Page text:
Barnes & Noble sees Nook sales plunge
Revenue from the retailer's e-reader and e-books segment falls 61% from a year earlier to $125 million.
For the nine-week holiday period ending Dec. 28, the company's Nook segment reported a 61 percent decrease in revenue from a year earlier to $125 million, with device and accessories sales falling 67 percent to $88.7 million due to lower selling volume and lower average selling prices.
The company's retail segment, which consists of its namesake bookstores and BN.com, reported a 6.6 percent drop in revenue to $1.1 billion amid store closures and a 5.5% decline in same-store sales.
Meanwhile, core comparable bookstore sales, which excludes sales of Nook products, edged down 0.2 percent compared with the prior year.
"We are pleased with our holiday sales results, especially our core comparable bookstore sales, which were essentially flat and an improvement as compared to the first half of the year," said Chief Executive Michael P. Huseby, who was promoted to the post Wednesday.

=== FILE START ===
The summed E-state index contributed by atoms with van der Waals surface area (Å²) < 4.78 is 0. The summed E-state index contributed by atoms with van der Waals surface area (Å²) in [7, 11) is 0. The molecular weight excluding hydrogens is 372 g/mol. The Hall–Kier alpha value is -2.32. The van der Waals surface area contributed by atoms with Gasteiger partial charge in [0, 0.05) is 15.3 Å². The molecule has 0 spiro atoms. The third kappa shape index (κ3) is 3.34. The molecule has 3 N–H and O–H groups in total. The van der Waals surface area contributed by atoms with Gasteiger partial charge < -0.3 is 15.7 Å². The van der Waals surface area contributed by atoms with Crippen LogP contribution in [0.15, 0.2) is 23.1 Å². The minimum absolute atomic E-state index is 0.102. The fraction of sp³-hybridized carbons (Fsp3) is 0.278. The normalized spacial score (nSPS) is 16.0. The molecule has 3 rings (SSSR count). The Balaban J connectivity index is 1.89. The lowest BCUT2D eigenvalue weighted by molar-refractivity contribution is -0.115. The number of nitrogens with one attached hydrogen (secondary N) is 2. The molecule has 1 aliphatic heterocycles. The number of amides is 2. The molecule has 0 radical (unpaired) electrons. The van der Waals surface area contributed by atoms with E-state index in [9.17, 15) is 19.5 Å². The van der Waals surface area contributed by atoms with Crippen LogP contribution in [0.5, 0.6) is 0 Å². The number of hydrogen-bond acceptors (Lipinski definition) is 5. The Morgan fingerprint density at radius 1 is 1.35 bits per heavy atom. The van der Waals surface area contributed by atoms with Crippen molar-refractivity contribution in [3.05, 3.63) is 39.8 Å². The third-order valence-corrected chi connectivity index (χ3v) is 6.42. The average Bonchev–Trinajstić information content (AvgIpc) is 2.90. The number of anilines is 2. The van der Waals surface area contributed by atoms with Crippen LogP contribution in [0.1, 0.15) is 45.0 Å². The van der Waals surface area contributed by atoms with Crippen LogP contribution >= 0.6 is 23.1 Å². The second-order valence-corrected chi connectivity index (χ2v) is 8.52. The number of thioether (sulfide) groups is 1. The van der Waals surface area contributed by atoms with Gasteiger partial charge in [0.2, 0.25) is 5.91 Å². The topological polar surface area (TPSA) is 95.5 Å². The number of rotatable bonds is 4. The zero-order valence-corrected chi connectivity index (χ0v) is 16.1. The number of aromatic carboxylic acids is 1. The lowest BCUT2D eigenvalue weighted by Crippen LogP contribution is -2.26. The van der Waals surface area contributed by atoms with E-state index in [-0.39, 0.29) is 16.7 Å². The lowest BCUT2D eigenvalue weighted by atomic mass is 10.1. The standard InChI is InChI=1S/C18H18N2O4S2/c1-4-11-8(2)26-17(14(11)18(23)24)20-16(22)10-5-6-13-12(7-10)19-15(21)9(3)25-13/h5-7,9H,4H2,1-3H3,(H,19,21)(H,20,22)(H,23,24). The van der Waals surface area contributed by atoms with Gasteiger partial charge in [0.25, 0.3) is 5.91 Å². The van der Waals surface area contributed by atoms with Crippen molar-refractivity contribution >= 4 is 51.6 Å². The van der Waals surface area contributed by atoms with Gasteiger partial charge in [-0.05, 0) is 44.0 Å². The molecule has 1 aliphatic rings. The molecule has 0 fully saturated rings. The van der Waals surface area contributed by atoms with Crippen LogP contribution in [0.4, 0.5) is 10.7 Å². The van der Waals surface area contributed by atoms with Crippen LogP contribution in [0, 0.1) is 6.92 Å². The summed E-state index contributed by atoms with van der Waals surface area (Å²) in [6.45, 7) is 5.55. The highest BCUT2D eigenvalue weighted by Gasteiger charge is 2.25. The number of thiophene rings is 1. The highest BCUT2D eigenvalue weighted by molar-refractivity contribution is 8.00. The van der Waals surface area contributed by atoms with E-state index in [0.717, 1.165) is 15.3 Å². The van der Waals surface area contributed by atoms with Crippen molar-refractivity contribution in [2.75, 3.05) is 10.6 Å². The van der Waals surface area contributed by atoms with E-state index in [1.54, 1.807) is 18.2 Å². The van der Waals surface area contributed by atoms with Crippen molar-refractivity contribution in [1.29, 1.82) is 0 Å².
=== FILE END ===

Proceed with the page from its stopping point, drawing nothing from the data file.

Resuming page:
He added Nook sales declined primarily because the previous holiday season included the introduction of two new tablet products, while no new tablets were introduced this year.
The struggling retailer in August abandoned any plans to split up the company. After considering the idea for 18 months, it said it had decided not to divide its retail stores from its Nook e-reader and e-books operation. Instead, it will focus on managing its current business. Additionally, Leonard Riggio, its chairman and largest shareholder, had declined against going forward with a personal offer to buy the company's roughly 675 consumer bookstores.
The decisions came soon after Barnes & Noble abruptly scaled back its costly pursuit of becoming a big player in the tablet computer market, saying it would stop manufacturing the devices.
That announcement was followed by the resignation of Chief Executive William Lynch, who was instrumental in Barnes & Noble's push to compete in tablets against Apple (AAPL) and Amazon.com (AMZN). Huseby was named to succeed him about six months later.
Barnes & Noble in November reported fiscal second-quarter profit jumped as the company cut costs, masking a bigger-than-expected decline in revenue.
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